Aspiring and Student Midwives Are Our Hope for the Future

Editor’s note: This article first appeared in Midwifery Today, Issue 78, Summer 2006.
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Midwifery Today Issue 78
Cover photo for Midwifery Today Number 78 by Deborah Tillson/Storybook Portraits

Just as we each have a responsibility to birthing women to ensure the future of midwifery, as “mother midwives” we also have a responsibility to educate the next generation of midwives. Midwifery is fairly fragile in the US and we must acknowledge our responsibility to protect it. Educating aspiring and student midwives in how to carry on the motherbaby-centered birth culture that we are creating is critical to protecting motherbaby.

We have learned to stress nutrition, normalcy, joy and physiology in birth, as well as emphasizing the relationship between midwife and family.

Our birth ways and discoveries are not common around the world. The world is full of 50s-style medicalized birth, exported on the waves of imperialism. It is worse in some places, with 50–90% cesarean rates; we also appear to be headed in that direction.

We are warriors fighting these trends, and the aspiring and student midwives are our hope for the future. We need to multiply their numbers while we do the activist work of paving the way to increase the demand for midwives. I imagine a time when more and more pregnant women will demand midwives for their care. We can work to achieve this and prepare our young maiden midwives at the same time.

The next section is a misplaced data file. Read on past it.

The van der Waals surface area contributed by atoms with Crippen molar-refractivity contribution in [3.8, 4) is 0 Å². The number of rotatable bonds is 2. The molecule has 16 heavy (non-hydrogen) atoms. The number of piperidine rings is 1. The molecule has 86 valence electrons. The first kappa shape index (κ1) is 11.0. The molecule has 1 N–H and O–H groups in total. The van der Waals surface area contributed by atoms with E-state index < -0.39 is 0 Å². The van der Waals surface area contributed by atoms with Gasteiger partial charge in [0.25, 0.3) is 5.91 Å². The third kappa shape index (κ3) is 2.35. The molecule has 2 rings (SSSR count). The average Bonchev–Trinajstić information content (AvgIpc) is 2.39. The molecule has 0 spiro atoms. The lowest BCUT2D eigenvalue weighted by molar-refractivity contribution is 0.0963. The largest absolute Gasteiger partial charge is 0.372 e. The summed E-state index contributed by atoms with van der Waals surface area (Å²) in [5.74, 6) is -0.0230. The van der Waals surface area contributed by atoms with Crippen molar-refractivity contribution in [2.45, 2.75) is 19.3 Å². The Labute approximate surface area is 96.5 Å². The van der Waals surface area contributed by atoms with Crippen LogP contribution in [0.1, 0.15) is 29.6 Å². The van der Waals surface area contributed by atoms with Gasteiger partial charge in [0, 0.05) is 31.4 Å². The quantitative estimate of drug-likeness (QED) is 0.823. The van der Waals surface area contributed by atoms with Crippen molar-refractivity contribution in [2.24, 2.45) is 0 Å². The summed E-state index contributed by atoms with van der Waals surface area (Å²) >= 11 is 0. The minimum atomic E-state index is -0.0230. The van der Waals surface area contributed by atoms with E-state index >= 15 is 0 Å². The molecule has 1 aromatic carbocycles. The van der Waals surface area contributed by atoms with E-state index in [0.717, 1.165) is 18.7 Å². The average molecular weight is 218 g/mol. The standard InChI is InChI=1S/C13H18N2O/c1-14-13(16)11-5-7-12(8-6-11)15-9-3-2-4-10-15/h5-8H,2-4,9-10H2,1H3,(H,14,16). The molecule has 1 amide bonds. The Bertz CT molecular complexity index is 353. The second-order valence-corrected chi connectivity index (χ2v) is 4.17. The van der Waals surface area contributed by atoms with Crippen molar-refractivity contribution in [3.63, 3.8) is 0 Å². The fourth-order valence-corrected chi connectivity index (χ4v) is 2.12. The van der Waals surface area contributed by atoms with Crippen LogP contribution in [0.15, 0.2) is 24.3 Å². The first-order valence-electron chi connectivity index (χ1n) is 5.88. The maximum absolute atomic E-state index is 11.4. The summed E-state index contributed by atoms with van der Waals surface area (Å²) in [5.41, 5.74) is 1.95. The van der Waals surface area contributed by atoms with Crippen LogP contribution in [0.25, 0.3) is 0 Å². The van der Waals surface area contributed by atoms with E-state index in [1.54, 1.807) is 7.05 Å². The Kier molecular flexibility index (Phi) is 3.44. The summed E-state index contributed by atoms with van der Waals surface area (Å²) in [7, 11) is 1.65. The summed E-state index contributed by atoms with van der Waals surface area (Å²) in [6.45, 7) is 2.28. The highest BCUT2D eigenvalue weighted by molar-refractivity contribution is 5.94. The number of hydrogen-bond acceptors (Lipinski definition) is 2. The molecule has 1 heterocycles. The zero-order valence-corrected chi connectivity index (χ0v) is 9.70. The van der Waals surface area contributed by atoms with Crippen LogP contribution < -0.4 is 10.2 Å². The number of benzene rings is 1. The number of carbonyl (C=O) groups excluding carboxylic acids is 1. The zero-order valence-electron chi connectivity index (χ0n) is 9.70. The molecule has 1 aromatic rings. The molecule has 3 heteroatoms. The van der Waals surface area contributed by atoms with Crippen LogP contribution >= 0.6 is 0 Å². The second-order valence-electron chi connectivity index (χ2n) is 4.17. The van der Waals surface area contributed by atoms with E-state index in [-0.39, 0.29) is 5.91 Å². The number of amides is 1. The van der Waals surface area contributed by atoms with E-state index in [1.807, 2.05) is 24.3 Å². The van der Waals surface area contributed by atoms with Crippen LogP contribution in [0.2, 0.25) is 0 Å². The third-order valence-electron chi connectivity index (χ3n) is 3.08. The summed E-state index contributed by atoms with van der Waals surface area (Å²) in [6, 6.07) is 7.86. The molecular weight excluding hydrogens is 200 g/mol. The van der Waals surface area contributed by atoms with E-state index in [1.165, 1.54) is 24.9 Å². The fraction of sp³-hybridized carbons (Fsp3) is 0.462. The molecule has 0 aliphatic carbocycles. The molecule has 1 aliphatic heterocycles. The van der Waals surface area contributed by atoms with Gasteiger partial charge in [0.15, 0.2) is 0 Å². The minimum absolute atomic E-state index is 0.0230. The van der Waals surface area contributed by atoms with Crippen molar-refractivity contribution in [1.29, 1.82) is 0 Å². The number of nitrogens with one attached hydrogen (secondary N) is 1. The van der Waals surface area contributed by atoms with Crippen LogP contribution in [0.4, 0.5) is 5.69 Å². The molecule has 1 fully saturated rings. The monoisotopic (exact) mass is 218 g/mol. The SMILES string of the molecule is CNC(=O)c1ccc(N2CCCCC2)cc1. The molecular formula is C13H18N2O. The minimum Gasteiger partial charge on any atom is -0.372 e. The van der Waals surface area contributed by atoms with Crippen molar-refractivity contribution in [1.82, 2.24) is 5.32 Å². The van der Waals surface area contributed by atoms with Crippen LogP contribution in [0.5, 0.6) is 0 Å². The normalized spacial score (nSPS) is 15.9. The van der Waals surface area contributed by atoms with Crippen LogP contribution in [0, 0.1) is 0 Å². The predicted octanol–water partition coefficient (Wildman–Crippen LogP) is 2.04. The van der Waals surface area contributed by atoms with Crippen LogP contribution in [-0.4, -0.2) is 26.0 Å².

How can we teach midwifery? To educate sensitive and astute midwives we must “first do no harm.” Education draws out what already exists in the student. We need to make sure that those who become midwives are truly dedicated and not just looking for a way to earn a living. Students should not have to abuse women with dangerous testing, hospital routines or unnecessary and dangerous interventions. This usually is not an issue for direct entry students, who do not work where those routines are thrust on motherbaby. Nurse-midwife students need to be more diligent in choosing a program; some excellent ones are available. I recommend asking students and graduates of the school about their experiences.

As we have gone around the world doing conferences and meeting midwives and student midwives from maybe a hundred different countries, we have seen that no other country is blessed with midwifery education like the US. Instead, most of it is extremely medicalized.

Elizabeth Davis and I have spoken often about how to change midwifery education and birth practices in the different countries we have visited. Midwives in some countries have asked her to bring her student-centered model there.

We have other unique models within the United States. The midwifery model transcends political boundaries and culture. Birth is birth; at its best it is physiology combined with culture, emotions and spirituality. When a woman’s contractions are coming hard and heavy, birth is primal and ideally, mostly hands off with careful watching.